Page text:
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A Glimpse of the Man Who Will Be President

By Jody Record, Campus Journal Editor
April 25, 2007


Perry Smith photos

Mark Huddleston knows all about The Fish.

Not that it’s a prerequisite for a UNH president, but Huddleston was a hockey fan before he got the job and was familiar with the practice of Wildcat fans throwing a dead fish on the ice after scoring the first goal of a game.

The current Ohio Wesleyan University president who takes over for Interim President J. Bonnie Newman in July grew up in a family that talked hockey. His grandfather was from Canada.

“Yes, I’m a fan,” Huddleston said during a recent interview. “I was never very good at it but I love the sport. When I was a graduate student at the University of Wisconsin-Madison, I cherished having those hockey tickets.”

So, the newly elected president--confirmed last week by the USNH Board of Trustees—isn’t completely all-work. Although he does admit his children, Andy, Kate and Giles, would describe him as a pretty serious guy.

While that’s true, his wife Emma Bricker says Huddleston, who has spent the last three decades in higher education as a faculty member, dean and then senior administrator, has a “great sense of humor.”

“He can be really funny,” Bricker said. “On the really odd day out, he can be almost silly. He is serious, certainly, but he also has this really good sense of humor.”

She says his younger children—Kate, 15, and Giles, 11--agree. Kate (Katherine) calls him “intelligent and a good person” while Giles says he’s “nice but travels a lot” adding it’s okay because he still gets to see him.


The couple met in 1988 when Bricker owned a landscaping business. It was summer and Huddleston was spending a lot of time around a friend’s pool. Bricker was working there, building a patio and installing a garden.

By then Huddleston, a licensed pilot, had purchased his first plane and would sometimes tip his wings when flying over his buddy’s property. The way he tells the story, Bricker asked the friend about him and said she’d like to co-pilot if Huddleston was ever interested.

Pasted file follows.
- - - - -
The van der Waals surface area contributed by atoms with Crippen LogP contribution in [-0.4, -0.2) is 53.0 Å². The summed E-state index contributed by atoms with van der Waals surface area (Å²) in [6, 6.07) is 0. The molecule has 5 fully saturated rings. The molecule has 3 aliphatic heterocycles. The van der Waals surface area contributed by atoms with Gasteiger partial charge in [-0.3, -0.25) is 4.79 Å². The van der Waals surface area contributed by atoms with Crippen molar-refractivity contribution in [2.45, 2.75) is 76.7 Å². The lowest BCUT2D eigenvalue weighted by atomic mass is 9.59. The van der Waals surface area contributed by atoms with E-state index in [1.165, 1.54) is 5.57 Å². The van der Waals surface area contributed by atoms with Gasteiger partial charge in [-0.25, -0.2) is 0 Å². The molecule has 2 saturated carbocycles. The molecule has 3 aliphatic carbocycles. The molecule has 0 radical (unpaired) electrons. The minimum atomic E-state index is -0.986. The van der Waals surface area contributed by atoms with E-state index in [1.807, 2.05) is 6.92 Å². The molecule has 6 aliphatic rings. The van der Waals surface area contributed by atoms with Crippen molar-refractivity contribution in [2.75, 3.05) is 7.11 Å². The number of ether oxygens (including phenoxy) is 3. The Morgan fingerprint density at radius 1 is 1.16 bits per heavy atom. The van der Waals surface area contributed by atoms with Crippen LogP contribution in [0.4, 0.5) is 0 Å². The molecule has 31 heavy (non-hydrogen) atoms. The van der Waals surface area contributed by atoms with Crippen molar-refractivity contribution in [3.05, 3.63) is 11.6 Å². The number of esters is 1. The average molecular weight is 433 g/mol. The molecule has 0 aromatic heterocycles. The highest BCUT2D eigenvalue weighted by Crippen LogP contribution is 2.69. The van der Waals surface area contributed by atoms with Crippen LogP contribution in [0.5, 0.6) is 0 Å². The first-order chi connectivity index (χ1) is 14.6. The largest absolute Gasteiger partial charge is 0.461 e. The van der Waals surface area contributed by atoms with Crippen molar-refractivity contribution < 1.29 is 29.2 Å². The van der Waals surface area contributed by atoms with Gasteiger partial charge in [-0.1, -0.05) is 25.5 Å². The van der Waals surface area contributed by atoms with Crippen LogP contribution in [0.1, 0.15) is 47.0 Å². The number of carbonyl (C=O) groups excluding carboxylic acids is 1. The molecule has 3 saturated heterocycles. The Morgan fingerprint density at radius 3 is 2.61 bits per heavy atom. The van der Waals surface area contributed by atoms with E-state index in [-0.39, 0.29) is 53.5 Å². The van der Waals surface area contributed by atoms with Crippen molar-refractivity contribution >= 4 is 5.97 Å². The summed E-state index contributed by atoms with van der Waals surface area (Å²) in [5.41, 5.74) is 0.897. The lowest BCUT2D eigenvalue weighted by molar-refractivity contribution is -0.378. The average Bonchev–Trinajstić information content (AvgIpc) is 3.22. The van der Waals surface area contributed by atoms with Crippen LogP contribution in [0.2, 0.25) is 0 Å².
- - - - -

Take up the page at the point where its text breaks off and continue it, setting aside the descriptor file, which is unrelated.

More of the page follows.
He was.

“Our first date was in that airplane,” Huddleston said.

Flying is one of the ways the New York native relaxes. He still has his own plane but it’s not the same one; he had to make an emergency landing in that first one when he lost an engine. Luckily he was able to bring it down in an open field and neither he nor the plane had a scratch on them.

While living in Ohio, owning a plane has allowed the family to travel to their home in Vermont.

“We sold our house when we moved into the president’s house at Ohio Wesleyan. It was a strange feeling, to be an adult and not own property,” Huddleston said of the decision to then buy the house in Vermont where, coincidentally, his parents now live.

With a nod to its possible political incorrectness, Huddleston admits to also turning to skeet-shooting as a means of relaxation.

“And I golf enthusiastically but badly,” he said. “I joke about getting letters from the USGA asking me to stop. I also ski and have skied Ohio but it’s not really a thrill. The greatest part is, you get a lot of runs in.”

On a serious note, Huddleston describes what he calls one of the most exciting things he has ever done: serving as a consultant in war-torn Bosnia after the Dayton accords. As part of a team trying to help the country rebuild its financial and administrative infrastructures, he witnessed the ravages of war.

“We drove past bombed out buildings; buildings riddled with machine gun fire,” Huddleston said. “It was very sobering.”

Huddleston was raised in Syracuse and spent 24 years at the University of Delaware in various capacities. The move back east will be a sort of homecoming. For UNH he says, the best years are yet to come—and he is happy that he will be a part of that.

“I like to think I’m a really accessible guy. I see students on a regular basis when I’m wandering around campus,” Huddleston said, acknowledging that, with 12,000 more students at UNH than at Ohio Wesleyan, it will be a different experience but not one he wants to disappear.

“If I had wanted to be a CEO of a large company, tucked away in an office somewhere, I would have done that,” he said. “I think people here really want a president that they see and feel is a part of the fabric of UNH. That’s very appealing to me.”


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